Thursday, December 17, 2015


I received a copy of the book Lalechka by Amira Keidar recently. This is Keidar's first book based on the true story of a family and their friends who lived in Poland.

The Story

This story begins in the village of Shedlitz Poland in the early 1900's. Three girls meet at school two of them are Christian and the other girl is Jewish. The girls are Zippa, Irena and Sophia. It tells about their lives growing up in a small Polish town. How close they were growing up. Life was pretty good for the most part.

Then came 1939, and Germany invaded Poland. Everything in their home town changed especially for Zippa. But one thing remains constant, the girls commitment to their friendship. Zippa finds herself segregated in the ghetto with her family. Life becomes increasingly difficult for the individuals in the ghetto. Zippa makes the difficult decision of giving her baby daughter to her friends since she was sure that her future was certain death.

The story follows the baby Rachel through her survival story away from her mother. It wasn't easy for the friends to assure that the baby remained safe. And then the Germans were defeated, Rachel was left with no biological family in the area. Rachel is a fortunate child to have a group of individuals who constantly looked out for her well being.

What I Liked

I have read several books about the Holocaust. And this book is the best I've read so far. I liked how this book followed these girls through the lives. I think it showed what life was like before, during and after the German occupation. While the events that occurred during that time period are the center of the story, it doesn't really explain the entire tragedy. 

I liked how the author points out in one point in the story that one of the young girls saw other individuals calling her Jewish friend names. The girl doesn't really understand that way of thinking. I believe that it's not always ignorance of a hatred that always it to occur. I believe it can actually be a lack of understanding of how can individuals think that way. It reminded me of an incident when a neighbor, who is a person of color told me how a neighbor wouldn't even look at him when he moved into the home he lives in. My reply was people still act that way? He said oh yes there are some like that. I just couldn't understand the thought process behind not talking to someone based on their skin color.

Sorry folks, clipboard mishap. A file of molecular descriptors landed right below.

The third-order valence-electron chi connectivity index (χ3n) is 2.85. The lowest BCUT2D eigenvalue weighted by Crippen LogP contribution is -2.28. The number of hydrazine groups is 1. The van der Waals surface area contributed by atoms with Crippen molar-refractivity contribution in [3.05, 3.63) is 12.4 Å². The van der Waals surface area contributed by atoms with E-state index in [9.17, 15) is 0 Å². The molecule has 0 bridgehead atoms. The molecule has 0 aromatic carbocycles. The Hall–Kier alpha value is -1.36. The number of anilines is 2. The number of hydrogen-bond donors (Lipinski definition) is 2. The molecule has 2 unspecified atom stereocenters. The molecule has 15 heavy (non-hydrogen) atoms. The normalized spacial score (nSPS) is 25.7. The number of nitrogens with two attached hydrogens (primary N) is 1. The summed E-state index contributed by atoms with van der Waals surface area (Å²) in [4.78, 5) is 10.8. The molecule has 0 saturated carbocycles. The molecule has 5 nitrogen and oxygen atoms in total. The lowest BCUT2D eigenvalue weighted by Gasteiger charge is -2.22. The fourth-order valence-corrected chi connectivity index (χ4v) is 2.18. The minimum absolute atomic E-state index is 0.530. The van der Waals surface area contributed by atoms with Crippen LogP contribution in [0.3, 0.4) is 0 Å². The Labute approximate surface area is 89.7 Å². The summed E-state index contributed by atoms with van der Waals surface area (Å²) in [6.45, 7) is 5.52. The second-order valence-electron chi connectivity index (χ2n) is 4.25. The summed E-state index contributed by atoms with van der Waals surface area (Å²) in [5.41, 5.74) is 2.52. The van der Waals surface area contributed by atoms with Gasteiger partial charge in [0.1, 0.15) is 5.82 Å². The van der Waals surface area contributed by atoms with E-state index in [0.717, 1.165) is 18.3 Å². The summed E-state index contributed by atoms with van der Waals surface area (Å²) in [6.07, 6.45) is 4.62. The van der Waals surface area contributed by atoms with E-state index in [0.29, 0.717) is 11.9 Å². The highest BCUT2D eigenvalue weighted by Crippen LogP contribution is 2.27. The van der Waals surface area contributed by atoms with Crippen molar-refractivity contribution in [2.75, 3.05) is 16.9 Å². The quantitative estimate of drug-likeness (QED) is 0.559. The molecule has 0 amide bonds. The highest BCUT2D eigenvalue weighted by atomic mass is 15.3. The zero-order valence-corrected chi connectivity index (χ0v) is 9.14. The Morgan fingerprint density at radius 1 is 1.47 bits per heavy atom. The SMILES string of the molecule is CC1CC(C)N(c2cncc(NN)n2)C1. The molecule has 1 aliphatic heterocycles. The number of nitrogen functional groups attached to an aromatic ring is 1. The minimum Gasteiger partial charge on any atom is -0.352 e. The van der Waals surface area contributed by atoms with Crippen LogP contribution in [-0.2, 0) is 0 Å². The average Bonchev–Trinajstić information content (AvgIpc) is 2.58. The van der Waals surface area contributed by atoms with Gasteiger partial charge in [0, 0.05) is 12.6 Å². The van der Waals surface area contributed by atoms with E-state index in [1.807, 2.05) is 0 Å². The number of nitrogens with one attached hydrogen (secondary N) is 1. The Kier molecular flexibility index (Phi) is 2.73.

I also liked that this story focuses on the relationship between the girls. Because it is the friendship between the two girls that causes them to provide baby Rachel with a home. They take incredible risks to save their friend and her child. And they put Rachel's best interests before their own even when it is painful. That's a commitment to a friend. 

As I thought about the risks the girls were taking, it occurred to me that they were doing this mainly due to their friendship. They were doing the right thing by helping her, but it was because they were friends. It wasn't simply because it was the right thing to do. Is creating meaningful relationships between individuals with diverse backgrounds one of the ways to decrease the likelihood of the recurrence of a genocide. I know that it isn't that simple, but it's an easy starting point I think.

Who Should Read This

This book is appropriate for any age group from young adult up. There are some descriptions of some horrific events that occurred, but those events really did occur. So it is fitting, and it isn't over the top. The story is bittersweet. And there are times you want to tell Zippa what are you thinking? The story is well written, and because the author tells each individuals story from their point of view you won't want to stop reading. 

Disclaimer: I did receive a free copy of this book in exchange for a review, but the opinions in the review are all mine.

1 comment: